Silence kills

I walked past the bench today on the old pathway

a place we’d sit surrounded by woodland’s stretches

Where I’d listened to you talk of Poland before the war

Of the Germans, Auschwitz and you as a teenage boy

delivering bread from your father’s bakery

to the Waffen SS barracks I remembered in sepia tones

Photographs only. And you’d lose some loaves behind

the wire fences – no more words, no more details.

you did what was needed to be done. No questions.

What else could you do. Nothing more to say

The old bench is falling away now, the pathway a mire

of boot marks washed in black mud by the rains

constant falling and your days my dear Stanislaus

are getting forgotten too. Are you listening to the way the rain

is falling again today. And so with thoughts of you  I walk through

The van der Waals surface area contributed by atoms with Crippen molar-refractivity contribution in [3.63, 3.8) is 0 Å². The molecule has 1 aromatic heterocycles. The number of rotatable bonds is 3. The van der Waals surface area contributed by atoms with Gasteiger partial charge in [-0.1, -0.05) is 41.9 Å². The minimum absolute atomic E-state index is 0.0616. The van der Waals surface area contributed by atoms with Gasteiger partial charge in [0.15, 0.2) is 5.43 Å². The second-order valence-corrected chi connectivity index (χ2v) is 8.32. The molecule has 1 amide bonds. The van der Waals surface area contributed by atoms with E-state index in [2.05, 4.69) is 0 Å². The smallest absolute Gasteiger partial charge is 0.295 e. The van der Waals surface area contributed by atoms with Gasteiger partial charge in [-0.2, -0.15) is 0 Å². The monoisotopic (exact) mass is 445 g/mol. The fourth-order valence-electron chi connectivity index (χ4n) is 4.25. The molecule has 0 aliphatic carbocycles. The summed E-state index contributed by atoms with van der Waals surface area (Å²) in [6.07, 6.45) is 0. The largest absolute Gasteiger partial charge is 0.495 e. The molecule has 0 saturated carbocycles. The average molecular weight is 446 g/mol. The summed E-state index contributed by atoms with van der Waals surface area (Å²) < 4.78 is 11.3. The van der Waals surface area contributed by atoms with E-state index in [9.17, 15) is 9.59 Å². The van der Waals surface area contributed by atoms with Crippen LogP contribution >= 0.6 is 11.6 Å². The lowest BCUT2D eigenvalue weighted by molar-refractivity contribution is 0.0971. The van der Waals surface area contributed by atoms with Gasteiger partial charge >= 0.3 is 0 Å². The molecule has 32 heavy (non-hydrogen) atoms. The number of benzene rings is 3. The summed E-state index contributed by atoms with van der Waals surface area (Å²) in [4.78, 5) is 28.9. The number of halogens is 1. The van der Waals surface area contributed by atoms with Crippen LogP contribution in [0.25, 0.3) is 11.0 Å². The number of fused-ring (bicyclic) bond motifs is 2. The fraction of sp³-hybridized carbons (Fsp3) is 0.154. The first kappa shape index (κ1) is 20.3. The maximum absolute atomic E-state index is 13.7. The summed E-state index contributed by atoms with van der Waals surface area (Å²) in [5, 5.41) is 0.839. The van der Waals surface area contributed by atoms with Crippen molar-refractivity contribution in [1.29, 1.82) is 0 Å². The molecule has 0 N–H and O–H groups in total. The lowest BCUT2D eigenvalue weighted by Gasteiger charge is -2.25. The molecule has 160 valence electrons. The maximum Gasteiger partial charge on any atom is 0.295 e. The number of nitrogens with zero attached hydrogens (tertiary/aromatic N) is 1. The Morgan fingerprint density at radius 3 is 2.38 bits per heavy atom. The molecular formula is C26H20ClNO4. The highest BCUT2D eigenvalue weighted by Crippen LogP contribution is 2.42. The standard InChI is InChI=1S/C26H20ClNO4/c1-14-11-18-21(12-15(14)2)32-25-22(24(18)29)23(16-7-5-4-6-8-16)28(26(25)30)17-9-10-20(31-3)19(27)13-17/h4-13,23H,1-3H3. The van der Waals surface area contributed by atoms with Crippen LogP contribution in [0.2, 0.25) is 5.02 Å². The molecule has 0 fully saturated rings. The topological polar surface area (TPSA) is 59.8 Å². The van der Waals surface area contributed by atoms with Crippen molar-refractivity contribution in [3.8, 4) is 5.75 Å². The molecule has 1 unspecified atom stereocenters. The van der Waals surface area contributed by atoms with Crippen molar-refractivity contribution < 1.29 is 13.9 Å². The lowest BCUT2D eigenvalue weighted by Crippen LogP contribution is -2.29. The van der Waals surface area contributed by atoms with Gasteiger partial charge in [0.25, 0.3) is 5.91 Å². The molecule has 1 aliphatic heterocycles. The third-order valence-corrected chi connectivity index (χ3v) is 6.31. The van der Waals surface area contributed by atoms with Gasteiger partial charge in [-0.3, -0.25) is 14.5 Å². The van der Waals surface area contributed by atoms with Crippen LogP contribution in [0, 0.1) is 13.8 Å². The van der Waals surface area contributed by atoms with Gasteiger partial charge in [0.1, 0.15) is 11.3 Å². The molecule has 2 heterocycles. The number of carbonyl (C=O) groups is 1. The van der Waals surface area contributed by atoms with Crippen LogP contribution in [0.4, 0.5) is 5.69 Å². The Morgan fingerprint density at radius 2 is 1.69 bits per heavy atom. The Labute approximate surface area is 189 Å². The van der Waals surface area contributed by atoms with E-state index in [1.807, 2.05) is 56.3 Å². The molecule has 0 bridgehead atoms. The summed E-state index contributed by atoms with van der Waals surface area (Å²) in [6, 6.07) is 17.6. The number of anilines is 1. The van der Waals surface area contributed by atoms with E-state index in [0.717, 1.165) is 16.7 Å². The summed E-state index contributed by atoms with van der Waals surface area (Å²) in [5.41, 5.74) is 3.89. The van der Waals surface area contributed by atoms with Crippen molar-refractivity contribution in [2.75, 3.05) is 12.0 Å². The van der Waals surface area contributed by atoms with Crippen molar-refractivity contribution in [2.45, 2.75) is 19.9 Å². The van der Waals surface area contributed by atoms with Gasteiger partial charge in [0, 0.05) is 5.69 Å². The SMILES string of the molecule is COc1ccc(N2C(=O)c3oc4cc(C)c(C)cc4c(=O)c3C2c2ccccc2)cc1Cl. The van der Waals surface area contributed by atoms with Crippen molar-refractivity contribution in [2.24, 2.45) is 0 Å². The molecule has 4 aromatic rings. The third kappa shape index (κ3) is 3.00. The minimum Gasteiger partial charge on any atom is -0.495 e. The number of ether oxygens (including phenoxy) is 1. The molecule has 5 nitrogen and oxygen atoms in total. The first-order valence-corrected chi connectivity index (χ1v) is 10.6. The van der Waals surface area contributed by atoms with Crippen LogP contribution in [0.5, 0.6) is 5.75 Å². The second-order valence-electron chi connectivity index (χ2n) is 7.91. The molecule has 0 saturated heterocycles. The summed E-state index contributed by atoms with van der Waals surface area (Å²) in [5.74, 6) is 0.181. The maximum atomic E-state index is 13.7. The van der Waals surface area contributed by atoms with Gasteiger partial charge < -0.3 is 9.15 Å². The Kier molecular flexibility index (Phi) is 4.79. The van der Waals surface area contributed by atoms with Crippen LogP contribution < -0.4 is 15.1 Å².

the heavy leafed trees weighed by the gathering rain

I’m lucky I’ve been surrounded by people like you

who through their actions mattered, your words of kindness too

Remembering you  I often wonder how your fathers bread tasted,

how it smelled in that place where burning flesh consumed the air

where burning human flesh and the violence could not be ignored.

And as you told me once silence kills – imagine a life with that?

Stanislaus Pipkin was originally from Poland. His father a baker

was forced to supply bread to the SS Barracks in Auschwitz

Concentration Extermination camp. Stanislaus as a teenager

helped his father by delivering bread to the barracks.

He also gave bread to the inmates although to do so

meant certain execution if discovered. Stanislaus

didn’t talk much about his activities.

After the war Poland was overran by Soviet forces

 and Stanislaus was eventually forced to escape to Britain.

He came to live in Wales where he worked in the mines.

He married, raised a family in Pontypridd.

When the communists were ousted from Poland

Stanislaus was able to return free from the fear

of reprisal for his activities.

Stanislaus Pipkin was honoured by Poland as a National Hero.


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